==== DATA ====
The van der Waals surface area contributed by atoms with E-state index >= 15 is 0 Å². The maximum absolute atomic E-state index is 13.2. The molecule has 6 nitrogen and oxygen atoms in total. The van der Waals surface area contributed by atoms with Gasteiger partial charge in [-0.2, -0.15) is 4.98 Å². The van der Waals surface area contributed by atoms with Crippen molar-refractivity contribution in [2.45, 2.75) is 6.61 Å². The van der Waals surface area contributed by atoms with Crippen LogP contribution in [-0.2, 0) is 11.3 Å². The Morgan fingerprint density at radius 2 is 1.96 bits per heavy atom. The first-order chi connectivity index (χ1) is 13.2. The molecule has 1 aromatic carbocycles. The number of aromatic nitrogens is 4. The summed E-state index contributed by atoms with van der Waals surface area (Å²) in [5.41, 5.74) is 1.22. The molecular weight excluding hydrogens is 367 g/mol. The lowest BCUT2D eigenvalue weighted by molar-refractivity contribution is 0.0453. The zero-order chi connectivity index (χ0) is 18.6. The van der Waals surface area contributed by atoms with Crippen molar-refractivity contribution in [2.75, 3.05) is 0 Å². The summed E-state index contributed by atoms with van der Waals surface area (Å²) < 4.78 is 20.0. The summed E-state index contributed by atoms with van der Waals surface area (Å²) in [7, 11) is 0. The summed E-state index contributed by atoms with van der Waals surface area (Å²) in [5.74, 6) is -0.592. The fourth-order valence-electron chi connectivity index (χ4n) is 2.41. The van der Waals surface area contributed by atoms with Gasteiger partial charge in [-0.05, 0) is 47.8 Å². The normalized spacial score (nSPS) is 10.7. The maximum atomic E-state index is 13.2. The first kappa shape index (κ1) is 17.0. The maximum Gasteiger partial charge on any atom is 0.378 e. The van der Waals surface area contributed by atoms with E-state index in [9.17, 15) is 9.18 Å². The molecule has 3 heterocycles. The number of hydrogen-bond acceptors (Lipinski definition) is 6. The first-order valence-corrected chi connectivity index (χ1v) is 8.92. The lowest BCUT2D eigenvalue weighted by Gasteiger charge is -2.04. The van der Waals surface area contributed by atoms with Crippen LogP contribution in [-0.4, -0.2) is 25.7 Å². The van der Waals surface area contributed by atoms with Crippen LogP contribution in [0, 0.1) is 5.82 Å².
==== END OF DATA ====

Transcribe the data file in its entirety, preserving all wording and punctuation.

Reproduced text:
The van der Waals surface area contributed by atoms with E-state index >= 15 is 0 Å². The maximum absolute atomic E-state index is 13.2. The molecule has 6 nitrogen and oxygen atoms in total. The van der Waals surface area contributed by atoms with Gasteiger partial charge in [-0.2, -0.15) is 4.98 Å². The van der Waals surface area contributed by atoms with Crippen molar-refractivity contribution in [2.45, 2.75) is 6.61 Å². The van der Waals surface area contributed by atoms with Crippen LogP contribution in [-0.2, 0) is 11.3 Å². The Morgan fingerprint density at radius 2 is 1.96 bits per heavy atom. The first-order chi connectivity index (χ1) is 13.2. The molecule has 1 aromatic carbocycles. The number of aromatic nitrogens is 4. The summed E-state index contributed by atoms with van der Waals surface area (Å²) in [5.41, 5.74) is 1.22. The molecular weight excluding hydrogens is 367 g/mol. The lowest BCUT2D eigenvalue weighted by molar-refractivity contribution is 0.0453. The zero-order chi connectivity index (χ0) is 18.6. The van der Waals surface area contributed by atoms with Crippen molar-refractivity contribution in [2.75, 3.05) is 0 Å². The summed E-state index contributed by atoms with van der Waals surface area (Å²) < 4.78 is 20.0. The summed E-state index contributed by atoms with van der Waals surface area (Å²) in [7, 11) is 0. The summed E-state index contributed by atoms with van der Waals surface area (Å²) in [5.74, 6) is -0.592. The fourth-order valence-electron chi connectivity index (χ4n) is 2.41. The van der Waals surface area contributed by atoms with Gasteiger partial charge in [-0.05, 0) is 47.8 Å². The normalized spacial score (nSPS) is 10.7. The maximum atomic E-state index is 13.2. The first kappa shape index (κ1) is 17.0. The maximum Gasteiger partial charge on any atom is 0.378 e. The van der Waals surface area contributed by atoms with E-state index in [9.17, 15) is 9.18 Å². The molecule has 3 heterocycles. The number of hydrogen-bond acceptors (Lipinski definition) is 6. The first-order valence-corrected chi connectivity index (χ1v) is 8.92. The lowest BCUT2D eigenvalue weighted by Gasteiger charge is -2.04. The van der Waals surface area contributed by atoms with Crippen LogP contribution in [-0.4, -0.2) is 25.7 Å². The van der Waals surface area contributed by atoms with Crippen LogP contribution in [0, 0.1) is 5.82 Å².